In a move to help wounded veterans ease or eliminate pain related to the loss of arms or legs, the Department of Defense awarded Chicago-based Coapt a $2.3 million grant to develop virtual reality and hardware-based therapies.
The grant is part of the Department of Defense’s Restoring Warfighters with Neuromusculoskeletal Injuries Research Award (RESTORE) and is reportedly the ninth federally funded research grant awarded to Coapt, the company explains in a media release.
“Phantom limb pain is a serious and persistent challenge for many upper- and lower-limb amputees, and new, technology-based therapies have incredible promise. Traditional ‘mirror’ therapies, in which an amputee tries to move her phantom limb by watching her intact limb in a mirror, allow the brain to feel and see the limb, but typically only offer short-term pain relief. And the problems with opioid-based pain management are well-documented.
“Preliminary work has shown that VR-based, actuated therapy can manage pain more effectively and have lasting effects. This grant will allow us to further study this therapy and bring to market a solution for those suffering from phantom limb pain in a way that also happens to be engaging.”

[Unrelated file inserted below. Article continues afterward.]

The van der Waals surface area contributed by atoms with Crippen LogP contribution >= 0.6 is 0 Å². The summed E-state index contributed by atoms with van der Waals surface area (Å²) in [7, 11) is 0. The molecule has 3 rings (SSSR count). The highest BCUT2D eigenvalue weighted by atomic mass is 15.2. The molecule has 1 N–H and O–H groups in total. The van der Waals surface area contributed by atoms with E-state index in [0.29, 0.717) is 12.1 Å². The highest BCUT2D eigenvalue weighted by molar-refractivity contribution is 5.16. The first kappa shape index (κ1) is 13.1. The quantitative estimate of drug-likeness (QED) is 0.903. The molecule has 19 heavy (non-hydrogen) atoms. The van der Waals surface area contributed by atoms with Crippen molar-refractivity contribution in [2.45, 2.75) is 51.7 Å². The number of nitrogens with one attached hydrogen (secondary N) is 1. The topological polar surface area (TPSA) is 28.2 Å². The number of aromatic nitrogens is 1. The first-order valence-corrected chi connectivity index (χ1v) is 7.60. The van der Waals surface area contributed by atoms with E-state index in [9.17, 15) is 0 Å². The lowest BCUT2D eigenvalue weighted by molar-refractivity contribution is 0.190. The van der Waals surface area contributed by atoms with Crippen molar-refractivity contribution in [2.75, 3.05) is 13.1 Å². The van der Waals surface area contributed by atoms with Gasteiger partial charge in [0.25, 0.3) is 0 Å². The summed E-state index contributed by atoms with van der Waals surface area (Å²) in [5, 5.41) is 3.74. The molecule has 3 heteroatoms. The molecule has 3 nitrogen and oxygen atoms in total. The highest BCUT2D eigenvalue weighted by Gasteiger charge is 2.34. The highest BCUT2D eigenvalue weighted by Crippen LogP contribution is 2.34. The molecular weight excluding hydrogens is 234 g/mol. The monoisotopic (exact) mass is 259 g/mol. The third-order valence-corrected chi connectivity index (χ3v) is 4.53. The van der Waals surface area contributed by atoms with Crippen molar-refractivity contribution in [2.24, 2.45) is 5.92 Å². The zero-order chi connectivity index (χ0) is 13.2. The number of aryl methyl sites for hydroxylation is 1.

— Blair Lock, co-founder, and CEO of Coapt
Coapt has previously developed a VR-based rehabilitation system to help upper-limb amputees improve control of their prostheses. Amputees wear a prosthetic sleeve with embedded electrodes that detect high-fidelity myoelectric signals. Applying machine learning to the myoelectric signals, Coapt’s technology enables amputees to control virtual environment actions in mobile or immersive VR video games.
Coapt has found that this VR-based rehabilitation improves upper-limb prosthesis control and has preliminary evidence that it is an effective treatment for phantom limb pain. During the 4-year grant period, Coapt plans to study the effectiveness of this therapy, continue to enhance its technology, and create a commercially viable product that will benefit both civilians and veterans with upper- and lower-limb amputations, the release continues.
Coapt’s COMPLETE CONTROL is a myoelectric pattern recognition system that has achieved Class II FDA Clearance. COMPLETE CONTROL System Gen2, unveiled in 2019, is designed to leverage a novel combination of machine learning and artificial intelligence (AI) to provide a human-bionic interface that learns and adapt to users, helping them to control their prosthetic arms.
[Source(s): Coapt, PR Newswire]
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